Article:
Upfront week has begun — essentially, it began last week, as the broadcast networks began cancelling lots of shows and ordering new series — with NBC's announcement of its fall schedule, which has echoes of many past NBC schedules:  high-concept new dramas airing Mondays after The Voice, a Wednesday lineup of crime shows, yet another Dick Wolf-produced Chicago series, and a new attempt to revive the network's old Thursday comedy brand — albeit without NBC's best comedy, The Carmichael Show, which is still in limbo. (On a conference call with reporters, NBC boss Bob Greenblatt said he's still negotiating with the studio over the number of episodes for a third season.) UPDATE: NBC has since closed a deal to renew the series for a 13-episode third season. 

The lineup, night-by-night:

MONDAY: The Voice leads into Timeless, from Supernatural creator Eric Kripke and The Shield boss Shawn Ryan, about a trio of time travelers (Abigail Spencer, Matt Lanter, and Malcolm Barrett) trying to prevent a criminal from rewriting history. At midseason, Timeless will give way to a Taken prequel series, starring Clive Standen as a younger version of Liam Neeson's character from the movies.

TUESDAY: The Voice and Chicago Fire are back at 8 and 10, sandwiched around This Is Us, a new drama starring Mandy Moore, Milo Ventimiglia and Sterling K. Brown (from The People V. O.J. Simpson), about " a unique ensemble whose paths cross and their life stories intertwine in curious ways."

WEDNESDAY: CopMom MomCop The Mysteries of Laura has been canceled, and Blindspot slides in at 8, where it will attempt to prove it's not just a creation of a post-Voice timeslot, leading into Law & Order: SVU and Chicago P.D.

THURSDAY: Superstore, NBC's lone surviving comedy from this season, leads off the night at 8, followed by The Good Place, starring Kristen Bell and Ted Danson, and created by Mike Schur, who knows Thursdays at 8:30 well from all his years running Parks and Recreation. Chicago Med is at 9, and The Blacklist gets to move to 10, presumably out of the way of Scandal.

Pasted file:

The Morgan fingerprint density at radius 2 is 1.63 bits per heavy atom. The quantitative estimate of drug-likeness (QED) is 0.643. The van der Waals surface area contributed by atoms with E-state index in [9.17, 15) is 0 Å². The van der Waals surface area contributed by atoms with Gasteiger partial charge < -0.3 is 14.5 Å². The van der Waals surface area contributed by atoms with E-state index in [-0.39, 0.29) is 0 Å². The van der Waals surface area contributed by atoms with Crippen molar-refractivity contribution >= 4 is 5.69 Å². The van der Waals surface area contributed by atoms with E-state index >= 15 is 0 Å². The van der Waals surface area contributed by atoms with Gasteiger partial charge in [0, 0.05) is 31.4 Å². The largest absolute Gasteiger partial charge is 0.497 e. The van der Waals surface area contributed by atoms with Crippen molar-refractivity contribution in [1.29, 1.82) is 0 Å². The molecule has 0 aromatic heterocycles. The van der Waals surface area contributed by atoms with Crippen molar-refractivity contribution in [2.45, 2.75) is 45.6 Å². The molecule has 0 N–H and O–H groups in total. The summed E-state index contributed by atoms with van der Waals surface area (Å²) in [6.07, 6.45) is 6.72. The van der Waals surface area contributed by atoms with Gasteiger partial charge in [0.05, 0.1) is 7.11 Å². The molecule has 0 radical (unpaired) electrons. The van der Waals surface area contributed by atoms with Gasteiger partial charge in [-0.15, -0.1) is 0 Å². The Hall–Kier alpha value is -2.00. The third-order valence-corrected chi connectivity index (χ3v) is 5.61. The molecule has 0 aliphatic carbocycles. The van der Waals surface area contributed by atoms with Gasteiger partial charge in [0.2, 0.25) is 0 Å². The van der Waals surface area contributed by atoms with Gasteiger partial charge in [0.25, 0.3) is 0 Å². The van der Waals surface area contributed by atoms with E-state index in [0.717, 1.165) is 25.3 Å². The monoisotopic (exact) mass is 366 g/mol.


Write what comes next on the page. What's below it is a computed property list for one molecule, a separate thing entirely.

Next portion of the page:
FRIDAY: Grimm and Dateline are back at 9 & 10, preceded by Caught on Camera with Nick Cannon.

SATURDAY: The bare minimum, as usual: Saturday Dateline Mysteries and vintage SNL repeats.

SUNDAY: Football in the fall, and in January, Little Big Shots, Chicago Justice (starring Philip Winchester and Carl Weathers), and the return of Shades of Blue.

Mid-season shows without a home yet include dramas Midnight, Texas, another vampire series inspired by True Blood author Charlaine Harris's books; Blacklist spin-off The Blacklist: Redemption, with Famke Janssen and Ryan Eggold; Wizard of Oz "reimagining" Emerald City, with Vincent D'Onofrio as the Wizard; Tina Fey and Robert Carlock's newest comedy Great News; Powerless, starring Vanessa Hudgens as an insurance adjuster in a world with superheroes; mockumentary Trial & Error with John Lithgow; Marlon, starring Marlon Wayans as a father co-parenting kids with his ex; and Arnold Schwarzenegger in a revival of The Celebrity Apprentice, whose previous star is otherwise occupied.

FOX announces its schedule tomorrow, ABC on Tuesday, CBS on Wednesday, and the CW on Thursday.

Alan Sepinwall has been reviewing television since the mid-'90s, first for Tony Soprano's hometown paper, The Star-Ledger, and now for HitFix. His new book, "TV (The Book)" about the 100 greatest shows of all time, is available now. He can be reached at sepinwall@hitfix.com